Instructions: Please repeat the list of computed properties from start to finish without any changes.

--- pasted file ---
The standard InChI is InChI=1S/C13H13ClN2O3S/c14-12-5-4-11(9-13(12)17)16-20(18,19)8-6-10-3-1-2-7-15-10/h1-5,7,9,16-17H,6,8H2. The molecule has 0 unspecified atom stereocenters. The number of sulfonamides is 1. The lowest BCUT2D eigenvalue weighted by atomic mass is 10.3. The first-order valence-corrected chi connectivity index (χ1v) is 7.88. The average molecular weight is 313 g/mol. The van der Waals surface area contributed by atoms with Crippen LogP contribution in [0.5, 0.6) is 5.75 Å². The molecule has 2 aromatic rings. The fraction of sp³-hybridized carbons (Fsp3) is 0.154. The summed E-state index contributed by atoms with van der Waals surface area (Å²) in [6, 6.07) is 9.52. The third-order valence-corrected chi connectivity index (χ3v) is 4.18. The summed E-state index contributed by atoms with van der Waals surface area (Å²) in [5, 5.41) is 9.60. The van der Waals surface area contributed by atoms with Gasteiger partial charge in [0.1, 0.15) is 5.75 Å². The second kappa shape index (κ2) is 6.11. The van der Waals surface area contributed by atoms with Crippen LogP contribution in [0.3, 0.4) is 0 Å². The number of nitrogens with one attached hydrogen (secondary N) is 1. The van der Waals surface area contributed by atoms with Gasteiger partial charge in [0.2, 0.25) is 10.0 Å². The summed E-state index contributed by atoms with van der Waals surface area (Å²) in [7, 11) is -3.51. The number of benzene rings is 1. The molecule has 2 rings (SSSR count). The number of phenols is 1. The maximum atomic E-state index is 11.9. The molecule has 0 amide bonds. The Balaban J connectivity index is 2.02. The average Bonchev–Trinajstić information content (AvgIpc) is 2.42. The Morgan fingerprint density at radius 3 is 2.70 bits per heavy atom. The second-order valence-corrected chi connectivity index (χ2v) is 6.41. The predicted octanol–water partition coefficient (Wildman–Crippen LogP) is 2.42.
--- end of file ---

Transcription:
The standard InChI is InChI=1S/C13H13ClN2O3S/c14-12-5-4-11(9-13(12)17)16-20(18,19)8-6-10-3-1-2-7-15-10/h1-5,7,9,16-17H,6,8H2. The molecule has 0 unspecified atom stereocenters. The number of sulfonamides is 1. The lowest BCUT2D eigenvalue weighted by atomic mass is 10.3. The first-order valence-corrected chi connectivity index (χ1v) is 7.88. The average molecular weight is 313 g/mol. The van der Waals surface area contributed by atoms with Crippen LogP contribution in [0.5, 0.6) is 5.75 Å². The molecule has 2 aromatic rings. The fraction of sp³-hybridized carbons (Fsp3) is 0.154. The summed E-state index contributed by atoms with van der Waals surface area (Å²) in [6, 6.07) is 9.52. The third-order valence-corrected chi connectivity index (χ3v) is 4.18. The summed E-state index contributed by atoms with van der Waals surface area (Å²) in [5, 5.41) is 9.60. The van der Waals surface area contributed by atoms with Gasteiger partial charge in [0.1, 0.15) is 5.75 Å². The second kappa shape index (κ2) is 6.11. The van der Waals surface area contributed by atoms with Crippen LogP contribution in [0.3, 0.4) is 0 Å². The number of nitrogens with one attached hydrogen (secondary N) is 1. The van der Waals surface area contributed by atoms with Gasteiger partial charge in [0.2, 0.25) is 10.0 Å². The summed E-state index contributed by atoms with van der Waals surface area (Å²) in [7, 11) is -3.51. The number of benzene rings is 1. The molecule has 2 rings (SSSR count). The number of phenols is 1. The maximum atomic E-state index is 11.9. The molecule has 0 amide bonds. The Balaban J connectivity index is 2.02. The average Bonchev–Trinajstić information content (AvgIpc) is 2.42. The Morgan fingerprint density at radius 3 is 2.70 bits per heavy atom. The second-order valence-corrected chi connectivity index (χ2v) is 6.41. The predicted octanol–water partition coefficient (Wildman–Crippen LogP) is 2.42.